After we announced our engagement, my mother said, "I'm de-mothering. I'm de-mothering." She repeated this mantra whenever she was overcome with the instinct to fuss and interfere. "It's up to you two to work things out together now," she said. "But you're sensible, and he's a nice boy."

The formal discussion process for our embryo donation started nearly two weeks ago, and so far we have progress and answers and new questions and outpourings - a healthy amount of each of those.

We all ask: How many people would we tell?

And we all say: The children, of course - yours and ours. They should know from fairly early on, and we should update their understanding of it as they mature. Then the bigness of the deal of it - that's up to them.

Then we all ask: What about the rest of the family?

And we all say: It wouldn't be a secret. Two sets of grandparents are already waiting to know what'll become of the extra embryos.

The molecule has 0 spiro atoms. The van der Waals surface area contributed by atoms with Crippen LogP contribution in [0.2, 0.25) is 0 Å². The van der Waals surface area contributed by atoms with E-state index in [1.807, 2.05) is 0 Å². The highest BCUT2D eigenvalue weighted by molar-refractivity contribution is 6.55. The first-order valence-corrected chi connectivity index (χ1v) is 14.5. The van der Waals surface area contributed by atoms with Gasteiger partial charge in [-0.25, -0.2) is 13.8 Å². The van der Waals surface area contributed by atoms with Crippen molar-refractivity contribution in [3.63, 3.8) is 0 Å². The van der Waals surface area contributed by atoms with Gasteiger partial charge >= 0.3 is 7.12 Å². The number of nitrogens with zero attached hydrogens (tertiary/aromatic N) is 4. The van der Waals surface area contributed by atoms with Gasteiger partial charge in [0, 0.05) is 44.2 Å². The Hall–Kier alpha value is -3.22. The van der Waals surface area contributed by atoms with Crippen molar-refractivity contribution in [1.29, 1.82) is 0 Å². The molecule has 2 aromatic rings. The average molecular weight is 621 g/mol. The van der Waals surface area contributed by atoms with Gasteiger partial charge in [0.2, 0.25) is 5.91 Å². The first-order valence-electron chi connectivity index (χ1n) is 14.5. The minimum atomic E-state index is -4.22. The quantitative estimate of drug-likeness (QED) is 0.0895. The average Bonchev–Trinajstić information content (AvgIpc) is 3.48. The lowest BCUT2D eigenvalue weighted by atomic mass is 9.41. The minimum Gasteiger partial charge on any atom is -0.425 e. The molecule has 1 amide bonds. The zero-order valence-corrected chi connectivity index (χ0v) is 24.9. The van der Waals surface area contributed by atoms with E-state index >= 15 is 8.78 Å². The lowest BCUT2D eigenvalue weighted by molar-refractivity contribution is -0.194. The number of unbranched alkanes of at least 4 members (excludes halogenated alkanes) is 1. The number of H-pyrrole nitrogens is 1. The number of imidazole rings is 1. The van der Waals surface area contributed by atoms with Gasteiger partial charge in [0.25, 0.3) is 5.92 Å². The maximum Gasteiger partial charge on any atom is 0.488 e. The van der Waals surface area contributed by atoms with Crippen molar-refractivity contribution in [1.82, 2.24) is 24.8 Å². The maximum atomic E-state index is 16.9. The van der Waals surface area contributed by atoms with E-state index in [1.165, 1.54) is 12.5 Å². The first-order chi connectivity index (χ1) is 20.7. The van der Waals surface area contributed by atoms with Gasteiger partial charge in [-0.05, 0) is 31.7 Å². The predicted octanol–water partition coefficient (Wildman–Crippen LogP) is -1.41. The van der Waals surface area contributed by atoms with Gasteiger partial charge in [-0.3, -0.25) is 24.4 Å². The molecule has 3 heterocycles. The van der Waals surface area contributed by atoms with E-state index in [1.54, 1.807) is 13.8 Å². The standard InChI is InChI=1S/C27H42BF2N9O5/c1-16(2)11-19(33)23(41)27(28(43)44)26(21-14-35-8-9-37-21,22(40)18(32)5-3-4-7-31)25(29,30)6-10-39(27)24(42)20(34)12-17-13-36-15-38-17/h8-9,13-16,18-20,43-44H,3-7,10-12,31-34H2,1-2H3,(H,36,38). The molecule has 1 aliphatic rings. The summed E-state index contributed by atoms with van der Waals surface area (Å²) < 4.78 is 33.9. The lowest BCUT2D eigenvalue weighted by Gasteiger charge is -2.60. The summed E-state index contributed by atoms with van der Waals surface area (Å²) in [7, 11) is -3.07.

And she adds: If it were me, I'd be talking through it with my mum already. But could you tell her not to say anything to the people who should hear it from us, until after they've heard it from us? Not that it would be the end of the world, but ideally...

Then we all breathe our sighs of relief. It's good to be on the same page. It's one of the reasons we've chosen to go with known recipients, rather than leaving the choice to the clinic. Relinquishing responsibility is easier when you're ceding it to someone you have faith in.

Then the psychologist says: How would you feel if these two decided to terminate the baby?

And we pause a while because it's a difficult thing to imagine.

At last we answer: It would have to be their choice. From this standpoint, we all have similar ideas, but if push comes to shove it'll be their baby, and it won't be our place to say.

And the psychologist agrees that the "gift" needs to be complete and unconditional, right from the very beginning.

I'm de-mothering. I'm de-mothering.

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